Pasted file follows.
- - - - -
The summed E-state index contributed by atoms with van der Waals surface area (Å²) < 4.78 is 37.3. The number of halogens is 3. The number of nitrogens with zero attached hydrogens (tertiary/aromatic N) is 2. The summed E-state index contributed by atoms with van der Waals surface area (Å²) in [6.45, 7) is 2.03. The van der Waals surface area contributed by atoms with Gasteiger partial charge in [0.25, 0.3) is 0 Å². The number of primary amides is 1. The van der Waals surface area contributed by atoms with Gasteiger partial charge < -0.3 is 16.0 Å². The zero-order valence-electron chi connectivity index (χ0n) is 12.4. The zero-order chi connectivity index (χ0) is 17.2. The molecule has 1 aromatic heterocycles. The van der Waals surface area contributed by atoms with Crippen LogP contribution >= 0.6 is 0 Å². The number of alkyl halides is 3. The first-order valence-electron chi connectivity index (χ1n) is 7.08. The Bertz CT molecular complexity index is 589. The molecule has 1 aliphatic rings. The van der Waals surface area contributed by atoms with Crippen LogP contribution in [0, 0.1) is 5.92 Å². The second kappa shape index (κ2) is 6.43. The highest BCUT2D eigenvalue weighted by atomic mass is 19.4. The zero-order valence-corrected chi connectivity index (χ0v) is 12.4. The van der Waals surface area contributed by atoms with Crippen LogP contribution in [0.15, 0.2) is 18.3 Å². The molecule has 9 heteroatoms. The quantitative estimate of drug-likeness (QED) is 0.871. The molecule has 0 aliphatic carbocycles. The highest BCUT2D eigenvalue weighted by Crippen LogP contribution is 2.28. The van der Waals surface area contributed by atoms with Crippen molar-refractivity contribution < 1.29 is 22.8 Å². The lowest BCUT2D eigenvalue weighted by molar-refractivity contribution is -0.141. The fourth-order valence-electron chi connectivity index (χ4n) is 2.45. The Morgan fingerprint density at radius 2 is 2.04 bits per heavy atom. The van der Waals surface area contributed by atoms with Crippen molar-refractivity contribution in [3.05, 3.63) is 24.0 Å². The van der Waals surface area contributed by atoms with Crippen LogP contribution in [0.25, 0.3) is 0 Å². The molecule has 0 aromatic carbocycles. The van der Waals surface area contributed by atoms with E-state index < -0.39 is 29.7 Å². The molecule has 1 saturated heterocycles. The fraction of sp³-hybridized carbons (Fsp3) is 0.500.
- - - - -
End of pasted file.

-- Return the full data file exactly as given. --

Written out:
The summed E-state index contributed by atoms with van der Waals surface area (Å²) < 4.78 is 37.3. The number of halogens is 3. The number of nitrogens with zero attached hydrogens (tertiary/aromatic N) is 2. The summed E-state index contributed by atoms with van der Waals surface area (Å²) in [6.45, 7) is 2.03. The van der Waals surface area contributed by atoms with Gasteiger partial charge in [0.25, 0.3) is 0 Å². The number of primary amides is 1. The van der Waals surface area contributed by atoms with Gasteiger partial charge < -0.3 is 16.0 Å². The zero-order valence-electron chi connectivity index (χ0n) is 12.4. The zero-order chi connectivity index (χ0) is 17.2. The molecule has 1 aromatic heterocycles. The van der Waals surface area contributed by atoms with Crippen LogP contribution >= 0.6 is 0 Å². The number of alkyl halides is 3. The first-order valence-electron chi connectivity index (χ1n) is 7.08. The Bertz CT molecular complexity index is 589. The molecule has 1 aliphatic rings. The van der Waals surface area contributed by atoms with Crippen LogP contribution in [0, 0.1) is 5.92 Å². The second kappa shape index (κ2) is 6.43. The highest BCUT2D eigenvalue weighted by atomic mass is 19.4. The zero-order valence-corrected chi connectivity index (χ0v) is 12.4. The van der Waals surface area contributed by atoms with Crippen LogP contribution in [0.15, 0.2) is 18.3 Å². The molecule has 9 heteroatoms. The quantitative estimate of drug-likeness (QED) is 0.871. The molecule has 0 aliphatic carbocycles. The highest BCUT2D eigenvalue weighted by Crippen LogP contribution is 2.28. The van der Waals surface area contributed by atoms with Crippen molar-refractivity contribution < 1.29 is 22.8 Å². The lowest BCUT2D eigenvalue weighted by molar-refractivity contribution is -0.141. The fourth-order valence-electron chi connectivity index (χ4n) is 2.45. The Morgan fingerprint density at radius 2 is 2.04 bits per heavy atom. The van der Waals surface area contributed by atoms with Crippen molar-refractivity contribution in [3.05, 3.63) is 24.0 Å². The van der Waals surface area contributed by atoms with Crippen LogP contribution in [0.25, 0.3) is 0 Å². The molecule has 0 aromatic carbocycles. The van der Waals surface area contributed by atoms with E-state index < -0.39 is 29.7 Å². The molecule has 1 saturated heterocycles. The fraction of sp³-hybridized carbons (Fsp3) is 0.500.